My first visit to Puerto Rico was in 2008. I was a junior in college and spent the better half of my winter break camping out at Flamenco Beach in Culebra, swimming in La Parguera’s bioluminescent bay and savoring the nightlife of San Juan. Although I was too young to legally rent a car, I traipsed across the island by taxi, bus and ferry, leaving with a sunburn and the overwhelming feeling that my time in the United States territory was not over.
Since then I’ve surfed the islet’s western shores and hiked to waterfalls in the interior, but no matter how long I spend as a tourist in Puerto Rico, it never seems to be enough. When Hurricane Maria hit this September, I was loosely planning a reggaeton-themed trip to the island for summer 2018. However, as reports of destruction rolled in, the idea of visiting felt crass.
But, now, nearly six months after the event, experts are encouraging visitors to stop by the All-Star Island, saying that in 2018, tourism is exactly what Puerto Rico needs. While other industries like pharmaceutical manufacturing or agriculture are taking time to rebuild, traveler’s dollars offer a welcome injection of cash.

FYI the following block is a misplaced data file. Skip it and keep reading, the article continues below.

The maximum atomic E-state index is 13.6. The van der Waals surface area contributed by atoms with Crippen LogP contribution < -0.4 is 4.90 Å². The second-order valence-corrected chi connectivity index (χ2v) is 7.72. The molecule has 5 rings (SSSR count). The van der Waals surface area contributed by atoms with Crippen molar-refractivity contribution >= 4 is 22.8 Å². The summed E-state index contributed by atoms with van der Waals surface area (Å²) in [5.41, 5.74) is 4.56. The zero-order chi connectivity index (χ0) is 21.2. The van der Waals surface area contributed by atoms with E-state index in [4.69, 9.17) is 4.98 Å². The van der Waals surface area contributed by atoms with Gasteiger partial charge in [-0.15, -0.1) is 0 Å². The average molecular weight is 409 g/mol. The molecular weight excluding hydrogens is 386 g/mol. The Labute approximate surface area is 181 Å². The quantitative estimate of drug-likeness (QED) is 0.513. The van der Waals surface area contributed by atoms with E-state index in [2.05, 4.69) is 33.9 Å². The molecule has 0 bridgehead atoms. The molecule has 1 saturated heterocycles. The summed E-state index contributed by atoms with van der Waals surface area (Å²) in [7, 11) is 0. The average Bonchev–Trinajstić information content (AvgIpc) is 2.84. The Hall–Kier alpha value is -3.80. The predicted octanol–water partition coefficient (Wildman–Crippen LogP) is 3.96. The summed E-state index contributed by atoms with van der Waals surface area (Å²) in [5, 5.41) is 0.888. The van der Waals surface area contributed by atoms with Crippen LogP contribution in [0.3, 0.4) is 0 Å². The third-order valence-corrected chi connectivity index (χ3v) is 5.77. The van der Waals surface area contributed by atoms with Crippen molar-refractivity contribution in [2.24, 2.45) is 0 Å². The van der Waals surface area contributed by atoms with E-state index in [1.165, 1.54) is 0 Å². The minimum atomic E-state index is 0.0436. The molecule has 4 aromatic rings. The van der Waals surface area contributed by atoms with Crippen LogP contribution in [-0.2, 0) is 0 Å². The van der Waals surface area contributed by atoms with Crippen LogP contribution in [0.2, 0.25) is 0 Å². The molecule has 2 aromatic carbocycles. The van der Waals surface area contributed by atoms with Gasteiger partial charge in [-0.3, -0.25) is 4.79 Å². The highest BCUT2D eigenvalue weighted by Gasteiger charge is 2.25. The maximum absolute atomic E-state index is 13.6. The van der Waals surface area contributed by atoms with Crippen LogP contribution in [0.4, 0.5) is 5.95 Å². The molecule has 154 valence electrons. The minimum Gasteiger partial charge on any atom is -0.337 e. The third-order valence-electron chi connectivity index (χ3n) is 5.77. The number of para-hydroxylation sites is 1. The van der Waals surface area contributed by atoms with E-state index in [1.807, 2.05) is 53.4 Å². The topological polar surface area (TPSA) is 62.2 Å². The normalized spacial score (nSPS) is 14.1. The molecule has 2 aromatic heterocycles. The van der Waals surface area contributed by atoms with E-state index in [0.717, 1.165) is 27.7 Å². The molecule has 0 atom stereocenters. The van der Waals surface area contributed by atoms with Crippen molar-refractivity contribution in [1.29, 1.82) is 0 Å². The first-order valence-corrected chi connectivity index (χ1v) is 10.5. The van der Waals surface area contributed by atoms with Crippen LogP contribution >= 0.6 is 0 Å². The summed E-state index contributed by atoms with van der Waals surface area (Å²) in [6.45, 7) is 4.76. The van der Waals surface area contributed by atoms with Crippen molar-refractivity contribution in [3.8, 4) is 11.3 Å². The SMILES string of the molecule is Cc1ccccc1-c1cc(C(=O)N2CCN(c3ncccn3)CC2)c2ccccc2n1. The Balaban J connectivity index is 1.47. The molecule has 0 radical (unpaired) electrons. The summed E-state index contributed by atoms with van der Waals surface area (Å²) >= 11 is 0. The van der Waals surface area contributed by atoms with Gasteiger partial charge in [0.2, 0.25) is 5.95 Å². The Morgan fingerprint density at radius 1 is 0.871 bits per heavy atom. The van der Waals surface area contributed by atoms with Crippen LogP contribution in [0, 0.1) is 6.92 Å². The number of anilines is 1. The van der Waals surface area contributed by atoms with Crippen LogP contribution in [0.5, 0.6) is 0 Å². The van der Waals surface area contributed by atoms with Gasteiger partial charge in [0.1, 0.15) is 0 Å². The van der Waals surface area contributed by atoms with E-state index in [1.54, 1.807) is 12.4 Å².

Although $16 billion in federal disaster relief was approved last week for repairing the electrical grid and rebuilding homes, among other things, the money falls short of the $94.4 billion that Puerto Rico Governor Ricardo Rosselló has said the island needs.
Tourism “is one sector of the economy that can quickly bounce back,” says Carla Campos, the acting executive director of the Puerto Rico Tourism Company. “The best thing you can do is fly over, stay in our hotels, go shopping.”
Rebuilding… with visitors
“I didn’t know what to expect, to be honest. The last media images that ran through my mind was absolute devastation,” said Brian Kelly, founder of The Points Guy. The popular website was an early supporter of relief efforts. This January, Kelly organized a trip for his team, and other influencers, to visit.
During their quick jaunt they enjoyed dining at the outdoor eatery Lote 23, scoping out San Juan’s vibrant gay scene, gambling (which is legal) and exploring the area’s “pristine” beaches, said Kelly.
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